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Emily V. Gordon On Making 'The Big Sick': BUST Interview

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“I wear a lot of hats,” Emily V. Gordon says, laughing as she settles into what will be a very warm interview with BUST. It’s another hot day in Los Angeles and the air-conditioned seating inside has filled up. Also, she’s right. She does wear a lot of hats. From producing The Meltdown With Jonah and Kumail, to writing for The Carmichael Show, to becoming a published author this past year with Super You, to podcasting about video games on The Indoor Kids, to working on her first feature The Big Sick, Emily’s career has been picking up faster than she thought it would over the last couple of years. “No, it’s good. A lot of my career feels very jumbled but it’s all weirdly made sense. Nothing has been too far out of reach, I’ve kind of tumbled into everything very naturally so it doesn’t feel weird to me, but it’s a lot of stuff.”

Before entertainment, Emily was a therapist, a career she pursued in college back in North Carolina. But after six years, Emily realized that her self-care and client-care were entirely off balance and something had to give. “I was super passionate about mental health and therapy. It wasn’t a mistake. But right out of the gate I was working these jobs that were very intense with very intense clients.” From teenage boys to suicidal clients to patients with schizophrenia, it didn’t take long for Emily to burn out. It wasn’t an easy decision, “A lot of my identity was wrapped up in being a therapist, I was always the Therapist Girl among my friends so I didn’t know how to introduce myself anymore. That was a big identity crisis for me.” But it was at this point that Emily began to look at writing as less of a hobby and more of a career, “I’d been writing for myself, and then once I realized that I wanted to move out of therapy and freelance write for awhile, I started submitting to a billion places.” If you can find it, Emily admitted that she got a one-handed read published in the Winter 2003 issue of BUST Magazine under a pseudonym.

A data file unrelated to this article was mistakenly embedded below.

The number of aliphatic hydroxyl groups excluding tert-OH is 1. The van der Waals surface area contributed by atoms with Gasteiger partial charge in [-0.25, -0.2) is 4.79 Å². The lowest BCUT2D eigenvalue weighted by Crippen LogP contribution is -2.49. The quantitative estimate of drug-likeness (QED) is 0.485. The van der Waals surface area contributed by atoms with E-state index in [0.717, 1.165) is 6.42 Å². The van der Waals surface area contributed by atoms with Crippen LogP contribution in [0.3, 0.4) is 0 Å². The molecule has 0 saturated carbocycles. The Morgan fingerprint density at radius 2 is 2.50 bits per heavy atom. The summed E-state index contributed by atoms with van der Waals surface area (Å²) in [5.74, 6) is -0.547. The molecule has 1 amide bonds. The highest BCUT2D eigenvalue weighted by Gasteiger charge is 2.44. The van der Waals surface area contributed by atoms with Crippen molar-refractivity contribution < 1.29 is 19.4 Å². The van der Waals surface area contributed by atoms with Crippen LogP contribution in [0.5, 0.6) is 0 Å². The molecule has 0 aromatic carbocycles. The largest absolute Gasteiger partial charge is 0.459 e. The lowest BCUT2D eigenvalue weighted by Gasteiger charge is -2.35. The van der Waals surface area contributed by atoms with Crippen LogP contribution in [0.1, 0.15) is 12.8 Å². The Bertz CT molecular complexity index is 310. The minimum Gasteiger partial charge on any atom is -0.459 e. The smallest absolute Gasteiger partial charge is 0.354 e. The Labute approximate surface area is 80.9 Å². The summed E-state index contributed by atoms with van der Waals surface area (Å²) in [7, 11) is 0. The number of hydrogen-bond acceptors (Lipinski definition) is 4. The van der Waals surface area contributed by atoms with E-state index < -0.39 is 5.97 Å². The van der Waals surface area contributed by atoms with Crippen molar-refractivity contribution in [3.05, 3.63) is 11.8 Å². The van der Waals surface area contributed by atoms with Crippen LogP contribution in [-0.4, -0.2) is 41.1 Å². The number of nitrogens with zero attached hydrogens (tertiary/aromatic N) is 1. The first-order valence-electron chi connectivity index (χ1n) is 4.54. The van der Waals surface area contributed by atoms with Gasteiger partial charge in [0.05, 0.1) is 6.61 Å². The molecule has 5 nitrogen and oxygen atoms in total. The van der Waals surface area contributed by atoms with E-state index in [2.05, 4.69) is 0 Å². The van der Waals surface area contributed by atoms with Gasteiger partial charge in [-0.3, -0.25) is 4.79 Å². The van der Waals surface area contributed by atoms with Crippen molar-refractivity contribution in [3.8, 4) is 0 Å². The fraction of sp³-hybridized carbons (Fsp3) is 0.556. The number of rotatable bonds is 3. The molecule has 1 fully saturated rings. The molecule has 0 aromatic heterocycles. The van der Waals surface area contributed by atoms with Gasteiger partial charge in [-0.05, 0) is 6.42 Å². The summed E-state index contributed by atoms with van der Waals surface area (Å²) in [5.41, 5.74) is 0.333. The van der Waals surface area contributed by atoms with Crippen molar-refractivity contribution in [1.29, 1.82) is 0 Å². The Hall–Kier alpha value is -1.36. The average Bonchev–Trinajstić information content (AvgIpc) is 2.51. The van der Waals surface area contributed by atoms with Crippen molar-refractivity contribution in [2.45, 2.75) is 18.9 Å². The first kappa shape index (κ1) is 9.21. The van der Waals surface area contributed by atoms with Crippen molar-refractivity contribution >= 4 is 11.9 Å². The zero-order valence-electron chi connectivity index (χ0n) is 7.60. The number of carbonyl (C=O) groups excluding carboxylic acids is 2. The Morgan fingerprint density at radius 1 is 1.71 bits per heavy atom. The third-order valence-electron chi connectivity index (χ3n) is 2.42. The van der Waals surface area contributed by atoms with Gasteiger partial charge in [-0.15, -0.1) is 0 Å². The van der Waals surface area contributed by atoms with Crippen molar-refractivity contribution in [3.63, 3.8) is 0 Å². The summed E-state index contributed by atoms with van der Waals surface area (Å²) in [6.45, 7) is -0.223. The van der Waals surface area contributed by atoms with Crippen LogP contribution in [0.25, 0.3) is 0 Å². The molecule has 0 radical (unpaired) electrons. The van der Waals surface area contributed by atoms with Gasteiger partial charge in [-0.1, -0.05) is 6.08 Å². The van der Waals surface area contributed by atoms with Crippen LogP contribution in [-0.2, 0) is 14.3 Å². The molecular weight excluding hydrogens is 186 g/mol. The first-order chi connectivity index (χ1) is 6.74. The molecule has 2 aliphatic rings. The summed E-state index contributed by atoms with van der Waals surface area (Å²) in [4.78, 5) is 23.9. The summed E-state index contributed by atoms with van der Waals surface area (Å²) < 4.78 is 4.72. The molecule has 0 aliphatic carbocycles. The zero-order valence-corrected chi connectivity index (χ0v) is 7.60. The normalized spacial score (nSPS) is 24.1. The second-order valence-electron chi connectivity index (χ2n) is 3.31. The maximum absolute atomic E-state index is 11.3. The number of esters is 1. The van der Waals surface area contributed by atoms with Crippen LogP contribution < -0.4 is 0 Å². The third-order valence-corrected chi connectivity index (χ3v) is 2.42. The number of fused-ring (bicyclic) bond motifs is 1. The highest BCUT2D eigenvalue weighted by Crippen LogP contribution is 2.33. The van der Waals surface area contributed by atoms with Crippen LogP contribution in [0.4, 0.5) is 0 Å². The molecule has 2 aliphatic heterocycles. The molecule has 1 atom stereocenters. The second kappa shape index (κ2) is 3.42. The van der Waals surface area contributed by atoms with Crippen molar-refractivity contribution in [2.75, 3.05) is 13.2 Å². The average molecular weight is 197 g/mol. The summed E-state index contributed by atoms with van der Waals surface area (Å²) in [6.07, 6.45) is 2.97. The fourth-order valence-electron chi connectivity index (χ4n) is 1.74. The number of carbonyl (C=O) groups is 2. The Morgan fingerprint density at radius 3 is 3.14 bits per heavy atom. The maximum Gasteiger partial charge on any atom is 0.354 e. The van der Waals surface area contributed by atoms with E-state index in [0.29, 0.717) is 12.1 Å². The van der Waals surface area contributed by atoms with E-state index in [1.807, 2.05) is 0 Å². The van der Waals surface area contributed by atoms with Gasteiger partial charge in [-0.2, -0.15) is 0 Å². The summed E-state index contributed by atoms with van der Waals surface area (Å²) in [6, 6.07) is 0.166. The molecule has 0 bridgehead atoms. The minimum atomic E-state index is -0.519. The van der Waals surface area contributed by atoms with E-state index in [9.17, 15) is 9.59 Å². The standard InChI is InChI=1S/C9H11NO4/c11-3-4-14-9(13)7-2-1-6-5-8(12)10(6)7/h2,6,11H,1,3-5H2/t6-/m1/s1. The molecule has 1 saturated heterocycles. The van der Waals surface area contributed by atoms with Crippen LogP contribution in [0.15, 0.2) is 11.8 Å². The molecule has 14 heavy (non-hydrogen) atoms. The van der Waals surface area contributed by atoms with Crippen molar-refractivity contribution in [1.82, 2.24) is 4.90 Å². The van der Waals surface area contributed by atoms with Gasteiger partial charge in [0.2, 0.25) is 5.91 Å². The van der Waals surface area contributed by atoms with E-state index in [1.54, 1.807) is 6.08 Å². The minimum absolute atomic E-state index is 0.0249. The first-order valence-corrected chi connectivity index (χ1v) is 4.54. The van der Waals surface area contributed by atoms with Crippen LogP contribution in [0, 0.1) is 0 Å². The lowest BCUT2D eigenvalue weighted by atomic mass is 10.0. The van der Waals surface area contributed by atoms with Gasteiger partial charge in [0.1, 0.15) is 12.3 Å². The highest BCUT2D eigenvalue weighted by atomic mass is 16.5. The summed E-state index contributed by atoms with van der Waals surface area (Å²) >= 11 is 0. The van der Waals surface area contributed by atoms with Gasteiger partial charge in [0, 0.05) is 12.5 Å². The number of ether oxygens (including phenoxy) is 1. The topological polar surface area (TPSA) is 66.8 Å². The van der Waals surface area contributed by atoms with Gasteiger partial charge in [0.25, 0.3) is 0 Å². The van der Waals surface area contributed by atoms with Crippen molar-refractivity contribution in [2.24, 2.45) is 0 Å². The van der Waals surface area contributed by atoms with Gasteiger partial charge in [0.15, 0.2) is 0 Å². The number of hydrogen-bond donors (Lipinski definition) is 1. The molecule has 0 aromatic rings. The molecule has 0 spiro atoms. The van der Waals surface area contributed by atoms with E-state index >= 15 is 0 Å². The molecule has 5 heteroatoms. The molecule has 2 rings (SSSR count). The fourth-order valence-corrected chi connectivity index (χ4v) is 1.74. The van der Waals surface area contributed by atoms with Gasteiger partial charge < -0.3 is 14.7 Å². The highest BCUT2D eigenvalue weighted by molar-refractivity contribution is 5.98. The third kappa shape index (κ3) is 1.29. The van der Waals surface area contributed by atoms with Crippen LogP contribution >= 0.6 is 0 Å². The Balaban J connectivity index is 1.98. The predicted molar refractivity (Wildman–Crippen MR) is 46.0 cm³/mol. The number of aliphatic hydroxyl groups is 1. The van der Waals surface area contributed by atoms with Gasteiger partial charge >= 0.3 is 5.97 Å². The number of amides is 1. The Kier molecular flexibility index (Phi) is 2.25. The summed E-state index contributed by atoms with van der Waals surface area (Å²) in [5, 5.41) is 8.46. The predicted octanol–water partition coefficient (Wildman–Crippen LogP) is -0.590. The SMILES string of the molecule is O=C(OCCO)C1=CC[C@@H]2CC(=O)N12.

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Rookie, Lenny Letter, The Carmichael Show, Super You, and now The Big Sick — Emily’s done what a lot of writers have set out to do, find a way to write full time. “It’s all things I’m really interested in. I’d done enough stuff when I started writing and working with stand up. You just try it. There’s plenty of stuff I’ve failed at, hardcore, but you just don’t know about any of that because they don’t go anywhere,” Emily laughs, “as long as you keep making something you’re doing what you’re supposed to be doing.” Which leads us to The Big Sick, Emily’s first film co-written with husband Kumail Nanjiani. “It’s based on Kumail and I, how we met and how we fell in love, which has a lot of twists and turns. Kumail and I were dating for less than a year and then I got very sick, was in the hospital for a full month, was in a coma...That’s basically the story of the movie,” Emily explains. For someone as willing to share her story with the world, it was Kumail, who’d pitched this small and personal story to Judd Apatow along with a few other ideas, and got the green light to pursue the project. As Kumail reflected on the script with Emily, asking for her opinion and take on their shared experience, he suggested she join the project:

"I’m a writer, not a stand-up comedian, and that’s kind of what Judd has always had his sights kind of trained for. It was incredibly helpful to have everybody be like, 'Yeah, absolutely. You’re absolutely a part of this.' And, dare I say, the drafts just kept getting better and better. I’m just kidding! We work really well together, Kumail and I, it turns out, we write very well together, which we were very happy to discover."

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What started out as a personal experience, Emily and Kumail swapping scenes at home, quickly changed pace as more people got on board with the movie: